One of my daughter's friends recently unearthed an old Garrison Keillor article written during the 2004 election season. It's an acerbic and effective diatribe, and it's also a treatise on Minnesota values and why this state is reliably blue. 
The state was settled by no-nonsense socialists from Germany and Sweden and Norway who unpacked their trunks and planted corn and set about organizing schools; churches; libraries; lodges; societies and benevolent associations; brotherhoods and sisterhoods, and raised their children to Mind Your Manners, Be Useful, Pay Attention, Make Something of Yourself, Turn Down the Thermostat (If You’re Cold, Go Put on a Sweater), Share and Share Alike, Be Satisfied with What You Have—a green Jell-O salad with mandarin oranges, miniature marshmallows, walnuts, and Miracle Whip is by God good enough for anybody. I grew up in the pure democracy of a public grade school where everybody brought a valentine for everybody on Valentine’s Day so we should feel equally loved
I so admire Garrison Keillor's self-deprecating, articulate, and funny prose, especially when he's skewering what I consider the opposition. And despite his corniness, he and his words make me proud to finally officially declare myself a Minnesotan.

Quote of the Day -- Maria Shriver

... the empty nest label is a misnomer -- or better yet, an outdated label. Because once a mother, always a mother. A loving home is always a loving home (whether kids are in their rooms or not).
-- Maria Shriver

Thursday, September 1, 2016

Quote of the Day -- Craig Sager

Time is something that cannot be bought, it cannot be wagered with God and it is not in endless supply. Time is simply how you live your life.

Craig Sager, sportscaster, cancer warrior, crazy, fun-loving guy, and my friend and high school classmate

Wednesday, August 31, 2016

Quote of the Day -- David Brooks

The social media maven spends his or her time creating a self-caricature, a much happier and more photogenic version of real life. People subtly start comparing themselves to other people’s highlight reels.
-- David Brooks, The Road to Character

The Ups and Downs of Speaking English

English usage and the role of English on the world stage have changed dramatically in my lifetime. In the 70's, when I was studying literature, educated people often sprinkled their writing with "big words" and the occasional French or Latin phrase. Just plain English was exactly that -- too plain.

At the same time, French was widely studied and spoken by educated people around the world, and many of the educated French were fighting hard to keep it "pure." If they had their way, they would eradicate "le parking" and "le weekend" from the French lexicon. Meanwhile, German was widely considered the language of science.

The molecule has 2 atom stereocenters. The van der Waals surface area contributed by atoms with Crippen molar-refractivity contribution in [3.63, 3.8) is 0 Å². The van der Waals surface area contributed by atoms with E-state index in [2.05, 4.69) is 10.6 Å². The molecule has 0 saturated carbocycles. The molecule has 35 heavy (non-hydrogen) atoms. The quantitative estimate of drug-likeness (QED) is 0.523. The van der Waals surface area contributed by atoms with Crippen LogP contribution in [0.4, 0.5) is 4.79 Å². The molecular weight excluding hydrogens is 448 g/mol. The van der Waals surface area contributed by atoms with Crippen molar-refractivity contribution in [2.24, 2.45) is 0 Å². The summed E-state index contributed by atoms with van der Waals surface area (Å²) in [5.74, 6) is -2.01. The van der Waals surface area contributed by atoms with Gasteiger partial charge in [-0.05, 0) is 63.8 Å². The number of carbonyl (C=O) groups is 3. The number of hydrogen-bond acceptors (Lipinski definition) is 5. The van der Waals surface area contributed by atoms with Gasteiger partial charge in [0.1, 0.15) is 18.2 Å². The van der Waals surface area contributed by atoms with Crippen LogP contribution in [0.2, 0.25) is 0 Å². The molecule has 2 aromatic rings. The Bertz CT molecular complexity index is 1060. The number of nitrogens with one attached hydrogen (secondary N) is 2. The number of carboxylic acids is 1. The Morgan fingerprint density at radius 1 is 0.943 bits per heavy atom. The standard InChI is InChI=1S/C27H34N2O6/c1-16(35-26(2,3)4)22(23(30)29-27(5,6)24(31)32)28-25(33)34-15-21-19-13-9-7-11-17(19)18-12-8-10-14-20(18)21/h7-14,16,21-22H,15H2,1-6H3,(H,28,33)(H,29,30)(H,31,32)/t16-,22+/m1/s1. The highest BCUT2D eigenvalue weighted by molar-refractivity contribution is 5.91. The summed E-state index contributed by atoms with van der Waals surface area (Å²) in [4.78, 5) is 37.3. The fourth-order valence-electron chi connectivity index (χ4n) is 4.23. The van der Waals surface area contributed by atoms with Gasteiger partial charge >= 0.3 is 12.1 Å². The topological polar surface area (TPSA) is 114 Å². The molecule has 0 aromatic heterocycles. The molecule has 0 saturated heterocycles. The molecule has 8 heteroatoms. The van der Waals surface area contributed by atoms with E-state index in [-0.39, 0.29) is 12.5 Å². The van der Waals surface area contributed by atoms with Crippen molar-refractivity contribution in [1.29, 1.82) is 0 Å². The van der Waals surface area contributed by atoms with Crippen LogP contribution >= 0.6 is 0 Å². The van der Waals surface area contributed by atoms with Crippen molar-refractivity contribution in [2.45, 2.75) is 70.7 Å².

Colleges and universities provided crash courses in language study to fill the gaping hole in our elementary and secondary education. While Europeans typically spoke at least two languages in addition to their mother tongue, Americans were lucky to be fluent in English. Many of us lobbied hard to introduce language study in elementary schools (when it is the most effective) and sought ways to provide our children with language education outside schools.

For better or for worse, in the last 40 years, English has rapidly become the universal language. Multinational corporations typically require their professional employees to speak and read English competently. Shop clerks and waiters all over the world speak at least enough English to get by, making it less and less necessary for Americans to acquire a foreign language. See "The World's Languages, in 7 Maps and Charts."

The naysayers who argued against investing in language education gleefully say "I told you so" and yet... 

Language education seems on the rise. More and more school districts (at least where I live) are offering an immersion option for K - 6, usually in either Chinese or Spanish. And they are introducing language education (typically Spanish) for all elementary students. People are realizing that despite the prevalence of English, there is tremendous value in learning another language and culture. Much is lost if we always rely on the least-common-denominator passable English to express our thoughts.

In our increasingly diverse country, many children will be truly multilingual -- speaking fluent English with their friends and at school while speaking their mother tongue equally fluently at home with their immigrant parents. Science now tells us that multilingual children develop parts of their brain that will lie dormant in children with only one language. (See, for example, "The Cognitive Benefits of Being Bilingual.") And the global economy will value language ability. So native speakers of American English need to step up and learn a second language or be left behind. And thankfully, our schools seem to be rising to the challenge. I look forward to the day when we in the US have widespread acceptance of the value of multilingualism instead of insistence that "we are exclusively an English-speaking country."

Saturday, August 20, 2016

Quote of the Day -- Mark Twain

A lie can travel halfway around the world while the truth is putting on its shoes.
-- Mark Twain

And that was long before the Internet, Facebook, and Twitter!

Friday, August 19, 2016

The Art of Understanding -- the Guthrie's Disgraced

We recently had the opportunity to see the Guthrie's production of the relatively new play Disgraced by Ayad Akhtar. It received the 2013 Pulitzer Prize. Here's the intro from the playbill: 

"A rapid-fire, award-winning social drama